Shock and Discomfort, Love and Empathy 

It’s in 1983. I’m in Vienna on my gap year. Back in my place of birth and ready to grab hold of all that café culture, music, history, and most importantly, art.

That’s what I’m here for: to learn German and study art.

I head straight for The Albertina, a Habsburg Palace housing some of the most important collections of drawings and prints from the old Masters to early 20th-century art.

I’m here to see the drawings of Egon Schiele. I want to see them in the flesh. I rush through the sumptuously decorated State Rooms, wall coverings, chandeliers, fireplaces, marquetry, furniture. Ja, Wunderbar, but I’m here for Herr Schiele.

At last, I turn the corner and there she is. The Seated Nude (1914), my first encounter with The Man and his genius draftsmanship.

She stares at me with her legs open, her naked body stretches column-like up the centre of the canvas, ashen and ghostly but for the shocks of red on her lips, nipples and vulva. I’m uncomfortable. Is it the red bits? Is it the celebration of pubic hair? Or is that she stares so directly, her dark eyes wells of knowing? She’s seen it all and been there. No time for artifice, just life laid bare; angst, flesh, flesh and yes, that crotch staring at me; yes it’s been there, seen it all. I wanted to stare and at the same time look away. I loved the anxious lines, the embrace of flesh and bone, the attitude.

At the age of 19, I wanted to be bony and bolshy and I wasn’t. I wanted to experience life on a knife-edge and I hadn’t. This was the Vienna of the grotesque, the erotic, the world studied by the innovators and intellectuals of Fin de Siecle such as Freud, Schonberg, Oska Kokoschka and Schnitzler. A melting pot of ideas. What happened to that melting pot? Where was that pot now? Well, all that ended with the arrival of a certain Herr Hitler. Shh, we don’t talk about AH, the Viennese don’t like it. But wasn’t he Austrian? Shh!!

It’s in 2019. The Royal Academy in London is holding a major exhibition of Klimt and Schiele drawings. I’m there. And there she is, all flesh and bones, looking at me with those dark eyes and that red crotch. But this time I look straight back at her and yes, at the crotch. No turning away, no awkwardness. Her gaze is no longer bolshy but resigned, fatalistic. I linger and really observe those crisp lines that artfully capture her casual sensuousness. I feel awe and love. Awe at Schiele’s genius and love of his subject, a sort of motherly love. Empathy. 

Since I saw her last I had learned how to be bolshy, it got me nowhere. I’ve been there (well somewhere) and done it; well, married, divorced, married again and brought up two fantastic sons (I got lucky there) and I got the bones (overrated and not worth it). This dear girl is 14 going on 40. Most probably a prostitute, his subjects often were. He was financially strapped and they were cheap and used to taking their clothes off.

So now I’m asking myself, was he a sex offender? Was this exploitation wrapped in art? His nudes were often criticised at the time for being pornographic. Yet, they sold well. “The more pornographic, the easier to sell,” remarked his contemporary, Oskar Kokoschka. Were these women there of their own free will? Did they have any choice? Did he care? Or did he draw them in such a way as to render them genuine sexual agency? He apparently had a great admiration and love for women, but also boasted that he had had 180 women pass through his studio in just 8 months! “Had”, or received? And we cannot forget that many of his subjects were children, minors, with no voices, let alone rights.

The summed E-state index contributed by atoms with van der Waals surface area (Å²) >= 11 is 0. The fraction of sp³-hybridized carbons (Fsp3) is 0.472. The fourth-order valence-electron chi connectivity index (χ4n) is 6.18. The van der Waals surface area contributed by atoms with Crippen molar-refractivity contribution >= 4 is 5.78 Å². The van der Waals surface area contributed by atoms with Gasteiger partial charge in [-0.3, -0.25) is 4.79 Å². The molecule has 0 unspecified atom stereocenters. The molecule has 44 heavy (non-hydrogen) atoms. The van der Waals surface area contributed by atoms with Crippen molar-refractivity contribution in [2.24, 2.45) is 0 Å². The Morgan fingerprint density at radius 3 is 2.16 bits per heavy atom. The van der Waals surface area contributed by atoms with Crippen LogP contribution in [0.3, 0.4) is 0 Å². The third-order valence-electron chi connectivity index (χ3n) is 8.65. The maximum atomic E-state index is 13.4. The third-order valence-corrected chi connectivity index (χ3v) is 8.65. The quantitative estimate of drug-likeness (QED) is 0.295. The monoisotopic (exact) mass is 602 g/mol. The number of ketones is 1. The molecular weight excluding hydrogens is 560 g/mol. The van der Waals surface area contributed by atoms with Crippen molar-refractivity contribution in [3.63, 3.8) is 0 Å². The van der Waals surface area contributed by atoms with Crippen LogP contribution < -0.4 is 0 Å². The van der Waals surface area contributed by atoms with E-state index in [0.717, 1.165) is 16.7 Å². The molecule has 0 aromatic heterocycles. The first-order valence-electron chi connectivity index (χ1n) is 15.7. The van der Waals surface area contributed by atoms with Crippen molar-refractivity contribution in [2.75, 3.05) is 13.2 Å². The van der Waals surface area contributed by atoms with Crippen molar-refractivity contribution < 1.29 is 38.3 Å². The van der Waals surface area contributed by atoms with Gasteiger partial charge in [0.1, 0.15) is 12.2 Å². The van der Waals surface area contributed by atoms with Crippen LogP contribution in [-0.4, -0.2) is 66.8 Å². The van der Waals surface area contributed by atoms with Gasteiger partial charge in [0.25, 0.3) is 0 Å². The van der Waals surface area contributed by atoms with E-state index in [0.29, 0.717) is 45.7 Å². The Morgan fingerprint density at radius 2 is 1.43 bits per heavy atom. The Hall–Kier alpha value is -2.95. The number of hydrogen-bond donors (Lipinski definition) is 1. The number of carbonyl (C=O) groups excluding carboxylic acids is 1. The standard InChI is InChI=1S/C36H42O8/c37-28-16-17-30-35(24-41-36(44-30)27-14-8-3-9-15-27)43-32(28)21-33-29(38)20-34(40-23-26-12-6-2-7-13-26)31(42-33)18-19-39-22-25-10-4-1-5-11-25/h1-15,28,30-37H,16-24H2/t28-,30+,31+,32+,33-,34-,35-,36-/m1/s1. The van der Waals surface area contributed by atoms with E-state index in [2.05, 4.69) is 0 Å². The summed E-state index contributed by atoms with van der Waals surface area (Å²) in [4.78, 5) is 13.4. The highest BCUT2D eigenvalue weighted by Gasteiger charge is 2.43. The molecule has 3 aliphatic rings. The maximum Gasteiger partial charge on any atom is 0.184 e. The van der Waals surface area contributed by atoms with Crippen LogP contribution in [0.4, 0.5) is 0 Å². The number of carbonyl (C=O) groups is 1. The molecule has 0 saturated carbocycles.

And what are we, the onlookers, voyeurs? Are we complicit? Do we need reminding of the circumstances when we do look, do we just ban them outright? Schiele still causes controversy and makes us feel uncomfortable in his art; his pieces are disturbing, but doesn’t all great art force us to question? And what’s wrong with feeling uncomfortable? The enduring relevance of great art lies in such questions, in ambiguity rather than simplistic formulations.

I’m going to take a step back and come off the fence. I’m more enriched by the existence of his work – his drawings bring me more pleasure every time I see them. I wasn’t offended as a 19-year-old, and I’m not now.  It’s a different time, and thankfully we are in the age of #metoo. We are all quite capable of making up our own minds. To me, Schiele was, without doubt, a great artist and died far too young, aged 28 of Spanish flu, (no COVID comparisons here). I can only imagine what he might have gone on to achieve before “you know who” arrived in town. Schiele elevated drawing to a new independent status. A master in draftsmanship, placing the human body at the centre of his concerns. 

Written by Erica Cosburn. 
Erica was born in Vienna and grew up in London. Having studied at Chelsea School of Art, she worked as an interior designer for 20 years. After bringing up two sons and launching them into the world she joined Smartworks, a charity helping low-income and single mothers get back to work, dressing them for interviews and providing interview training. Until recently, Erica had rarely written anything apart from shopping lists and a sketchy diary. But lockdown has provided the opportunity and headspace for her to write, as well as relearn the piano and drawing.